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Council statement on air emissions

We know that London and in particular east London is home to some of the most polluted areas in the country and is primarily a result of vehicle emissions. This is unacceptable and poses not only an environmental threat but a huge and very serious risk to public health.



The Council monitor for PM10 and has not registered levels above the legal limit until 2014. These high emission were only recorded at our Billet Street roundabout monitoring station. This was likely due to increased dust emissions in the area caused by developments not doing enough to control dust and emissions from their sites.  



We are keenly awaiting the Governments response to the recent Supreme Court ruling that found that the UK had been in breach of EU pollution limits for years. The Government must have a plan in place by December 2015. We are already well advanced in the development of the Waltham Forest Air Quality Action Plan, but are mindful of possible Government actions and initiatives in light of this ruling.



The Council’s Mini-Holland Programme is a major initiative aimed at helping reduce harmful emissions and improve air quality in the borough. By making it safer, more attractive and therefore appealing for residents to travel about the borough by foot and bike, we hope that they will then leave their car at home. For example we know that 20 per cent of car journeys in the borough every morning and afternoon involve school pick-ups and drop-offs, most of which are under 2km or a 20 minute walk; a statistic we hope to greatly reduce.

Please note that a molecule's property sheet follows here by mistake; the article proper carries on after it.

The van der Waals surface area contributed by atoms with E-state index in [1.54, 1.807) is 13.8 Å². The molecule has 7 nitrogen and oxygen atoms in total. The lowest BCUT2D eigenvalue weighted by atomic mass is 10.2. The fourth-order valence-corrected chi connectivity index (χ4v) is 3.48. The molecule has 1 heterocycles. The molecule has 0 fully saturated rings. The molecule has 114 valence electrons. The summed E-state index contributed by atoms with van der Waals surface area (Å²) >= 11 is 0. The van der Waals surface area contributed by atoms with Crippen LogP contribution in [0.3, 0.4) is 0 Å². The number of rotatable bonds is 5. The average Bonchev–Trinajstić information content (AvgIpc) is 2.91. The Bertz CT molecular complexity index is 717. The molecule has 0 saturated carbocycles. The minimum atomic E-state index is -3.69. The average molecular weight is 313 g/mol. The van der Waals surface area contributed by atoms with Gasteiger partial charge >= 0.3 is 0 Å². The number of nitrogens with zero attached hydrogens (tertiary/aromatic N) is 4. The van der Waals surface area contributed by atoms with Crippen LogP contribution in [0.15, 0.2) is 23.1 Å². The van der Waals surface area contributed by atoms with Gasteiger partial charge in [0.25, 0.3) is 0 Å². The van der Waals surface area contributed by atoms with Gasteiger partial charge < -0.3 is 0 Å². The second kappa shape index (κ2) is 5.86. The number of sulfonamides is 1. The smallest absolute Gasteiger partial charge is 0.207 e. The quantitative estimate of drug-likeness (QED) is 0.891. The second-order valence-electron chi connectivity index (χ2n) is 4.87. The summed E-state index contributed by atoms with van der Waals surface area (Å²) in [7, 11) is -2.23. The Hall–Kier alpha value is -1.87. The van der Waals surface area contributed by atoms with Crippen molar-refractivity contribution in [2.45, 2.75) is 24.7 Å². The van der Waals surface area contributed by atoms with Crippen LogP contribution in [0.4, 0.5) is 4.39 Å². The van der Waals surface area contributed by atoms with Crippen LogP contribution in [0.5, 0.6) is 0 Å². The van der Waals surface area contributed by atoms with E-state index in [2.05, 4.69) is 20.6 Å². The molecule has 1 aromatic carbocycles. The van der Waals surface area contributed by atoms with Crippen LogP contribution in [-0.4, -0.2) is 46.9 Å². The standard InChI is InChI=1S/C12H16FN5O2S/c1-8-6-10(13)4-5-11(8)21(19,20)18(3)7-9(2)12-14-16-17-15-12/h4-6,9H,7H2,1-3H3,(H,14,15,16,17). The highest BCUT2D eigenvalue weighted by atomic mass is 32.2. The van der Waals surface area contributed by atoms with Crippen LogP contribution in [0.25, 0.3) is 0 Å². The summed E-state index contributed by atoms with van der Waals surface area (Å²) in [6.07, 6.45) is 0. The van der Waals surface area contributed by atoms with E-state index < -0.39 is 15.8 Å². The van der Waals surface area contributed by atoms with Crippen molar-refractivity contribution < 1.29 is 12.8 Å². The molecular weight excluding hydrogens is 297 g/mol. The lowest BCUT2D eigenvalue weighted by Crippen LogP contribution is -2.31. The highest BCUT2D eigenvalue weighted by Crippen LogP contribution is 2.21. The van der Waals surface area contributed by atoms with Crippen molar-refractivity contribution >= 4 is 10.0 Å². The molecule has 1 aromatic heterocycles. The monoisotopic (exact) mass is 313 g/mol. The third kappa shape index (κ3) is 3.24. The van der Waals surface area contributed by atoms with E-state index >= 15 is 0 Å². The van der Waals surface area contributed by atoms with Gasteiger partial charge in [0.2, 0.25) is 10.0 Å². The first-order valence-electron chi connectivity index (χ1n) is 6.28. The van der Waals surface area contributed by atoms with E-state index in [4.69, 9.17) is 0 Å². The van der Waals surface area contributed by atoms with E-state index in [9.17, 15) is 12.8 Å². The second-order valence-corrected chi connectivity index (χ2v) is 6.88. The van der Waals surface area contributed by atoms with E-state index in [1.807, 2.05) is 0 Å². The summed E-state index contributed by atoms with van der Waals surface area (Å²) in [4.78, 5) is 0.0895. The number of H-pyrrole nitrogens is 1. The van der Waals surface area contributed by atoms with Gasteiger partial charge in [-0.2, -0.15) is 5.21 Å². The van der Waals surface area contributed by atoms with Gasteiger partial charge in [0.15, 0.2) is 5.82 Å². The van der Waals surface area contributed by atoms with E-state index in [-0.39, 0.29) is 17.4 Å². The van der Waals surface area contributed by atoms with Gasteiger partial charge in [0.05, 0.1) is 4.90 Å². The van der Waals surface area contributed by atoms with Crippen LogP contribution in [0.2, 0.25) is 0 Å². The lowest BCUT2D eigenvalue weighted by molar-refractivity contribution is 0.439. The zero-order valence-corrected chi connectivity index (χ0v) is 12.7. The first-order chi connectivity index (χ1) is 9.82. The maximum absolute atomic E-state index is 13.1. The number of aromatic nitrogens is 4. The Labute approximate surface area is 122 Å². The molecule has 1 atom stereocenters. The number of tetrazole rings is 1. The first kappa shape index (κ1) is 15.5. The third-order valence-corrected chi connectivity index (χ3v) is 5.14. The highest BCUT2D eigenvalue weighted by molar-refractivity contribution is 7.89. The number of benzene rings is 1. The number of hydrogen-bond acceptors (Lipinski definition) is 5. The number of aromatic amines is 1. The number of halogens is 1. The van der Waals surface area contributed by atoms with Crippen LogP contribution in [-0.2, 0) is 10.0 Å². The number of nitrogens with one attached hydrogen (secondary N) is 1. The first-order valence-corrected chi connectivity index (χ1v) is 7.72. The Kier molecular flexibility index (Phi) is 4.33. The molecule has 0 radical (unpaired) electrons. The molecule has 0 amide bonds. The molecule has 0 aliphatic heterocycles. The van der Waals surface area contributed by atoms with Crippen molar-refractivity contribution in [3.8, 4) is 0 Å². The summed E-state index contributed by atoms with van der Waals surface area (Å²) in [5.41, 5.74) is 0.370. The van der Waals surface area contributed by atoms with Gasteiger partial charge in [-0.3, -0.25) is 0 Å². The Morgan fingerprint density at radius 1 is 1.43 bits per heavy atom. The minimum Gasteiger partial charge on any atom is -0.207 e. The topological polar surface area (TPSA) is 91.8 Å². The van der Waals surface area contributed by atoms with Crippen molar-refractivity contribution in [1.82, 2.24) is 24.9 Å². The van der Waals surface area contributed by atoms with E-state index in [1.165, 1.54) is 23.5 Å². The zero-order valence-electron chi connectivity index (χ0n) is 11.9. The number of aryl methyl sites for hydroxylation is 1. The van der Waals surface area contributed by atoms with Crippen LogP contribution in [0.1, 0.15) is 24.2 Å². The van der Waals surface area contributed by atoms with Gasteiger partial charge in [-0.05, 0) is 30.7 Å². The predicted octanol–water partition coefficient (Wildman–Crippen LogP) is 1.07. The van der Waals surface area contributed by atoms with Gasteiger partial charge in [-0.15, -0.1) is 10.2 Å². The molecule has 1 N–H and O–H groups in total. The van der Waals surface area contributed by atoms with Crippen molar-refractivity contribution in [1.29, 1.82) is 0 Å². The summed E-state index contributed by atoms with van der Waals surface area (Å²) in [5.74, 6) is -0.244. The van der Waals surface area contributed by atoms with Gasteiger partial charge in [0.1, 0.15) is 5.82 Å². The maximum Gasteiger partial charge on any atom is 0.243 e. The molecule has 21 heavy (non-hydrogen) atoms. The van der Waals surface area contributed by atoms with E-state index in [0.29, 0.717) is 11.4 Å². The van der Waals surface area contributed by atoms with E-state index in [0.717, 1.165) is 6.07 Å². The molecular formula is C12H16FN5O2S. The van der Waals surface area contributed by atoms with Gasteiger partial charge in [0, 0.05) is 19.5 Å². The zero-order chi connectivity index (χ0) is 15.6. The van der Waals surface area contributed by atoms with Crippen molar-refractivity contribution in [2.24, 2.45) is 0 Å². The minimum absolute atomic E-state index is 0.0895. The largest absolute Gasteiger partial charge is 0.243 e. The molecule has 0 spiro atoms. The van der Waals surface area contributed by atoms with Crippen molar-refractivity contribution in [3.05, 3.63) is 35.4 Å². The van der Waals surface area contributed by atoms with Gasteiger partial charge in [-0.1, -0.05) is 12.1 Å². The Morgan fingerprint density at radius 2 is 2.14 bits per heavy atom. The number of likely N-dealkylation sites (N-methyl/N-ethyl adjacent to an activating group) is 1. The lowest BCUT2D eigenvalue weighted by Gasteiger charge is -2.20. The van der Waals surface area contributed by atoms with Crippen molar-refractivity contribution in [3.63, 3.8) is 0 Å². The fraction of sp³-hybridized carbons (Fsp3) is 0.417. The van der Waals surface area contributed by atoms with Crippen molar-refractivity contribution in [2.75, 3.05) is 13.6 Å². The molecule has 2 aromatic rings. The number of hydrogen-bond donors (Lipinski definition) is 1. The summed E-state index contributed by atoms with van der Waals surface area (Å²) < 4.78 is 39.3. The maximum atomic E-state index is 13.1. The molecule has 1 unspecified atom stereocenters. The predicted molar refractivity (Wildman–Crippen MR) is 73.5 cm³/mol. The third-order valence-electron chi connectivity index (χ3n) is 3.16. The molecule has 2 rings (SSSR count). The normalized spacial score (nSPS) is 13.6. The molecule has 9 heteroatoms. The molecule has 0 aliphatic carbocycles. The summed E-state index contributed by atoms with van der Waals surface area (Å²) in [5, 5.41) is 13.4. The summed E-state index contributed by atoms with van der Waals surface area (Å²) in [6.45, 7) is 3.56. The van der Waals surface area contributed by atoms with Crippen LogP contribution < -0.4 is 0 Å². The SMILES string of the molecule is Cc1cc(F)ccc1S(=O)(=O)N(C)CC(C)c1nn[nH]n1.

The Council is also set to adopt powers to fine drivers who allow their engines to continue to run whilst being parked, commonly referred to as ‘idling’. Waltham Forest was also one of the first councils to introduce emission based parking permit charges, in its CPZ’s. We are also reviewing and developing new designs for our air quality scheme plantings, as a preventative and proactive way to improve air quality.



Currently a number of Waltham Forest’s main roads; including Lea Bridge Road, Hoe Street and Forest Road have levels of air pollution above the recommended EU and health-based limits and we are involved in a number of schemes for these roads to contribute to address that. We are constantly lobbying the likes of Transport for London to bring forward radical air quality improvement schemes and proposals for roads including the A12 and A406 which sit outside of our control but are a major source of vehicle emissions within Waltham Forest. We have also made clear to TfL that we expect more rapid progress on improving the emission control of their bus and rail fleets.



The Council has also worked in partnership with Global Action Plan, Barts Health NHS Trust and neighbouring boroughs to deliver the Barts Health Cleaner Air project. This project is aimed at reducing emissions from hospital sites and taking preventative steps to protect the most vulnerable from the impacts of air pollution.



Advice to those living in poor air quality areas:


  • Avoid using your own vehicles which add to the pollution problem and use more sustainable forms of travel such as cycling, walking, public transportation.

  • Avoid busy roads during peak rush hour times and use less polluted side roads instead. Walkit.com is a good and free resource to help plan cleaner routes.

  • Sign up to AirText.com - a free resource which updates you when pollution is exceptionally bad so you can plan ahead.

  • Sign up to the Council’s twitter account as we have started sending tweet notifications when pollution levels are high.

If you would like more information about any of these press releases or have a different media enquiry please contact us at media@walthamforest.gov.uk or on 020 8496 3000.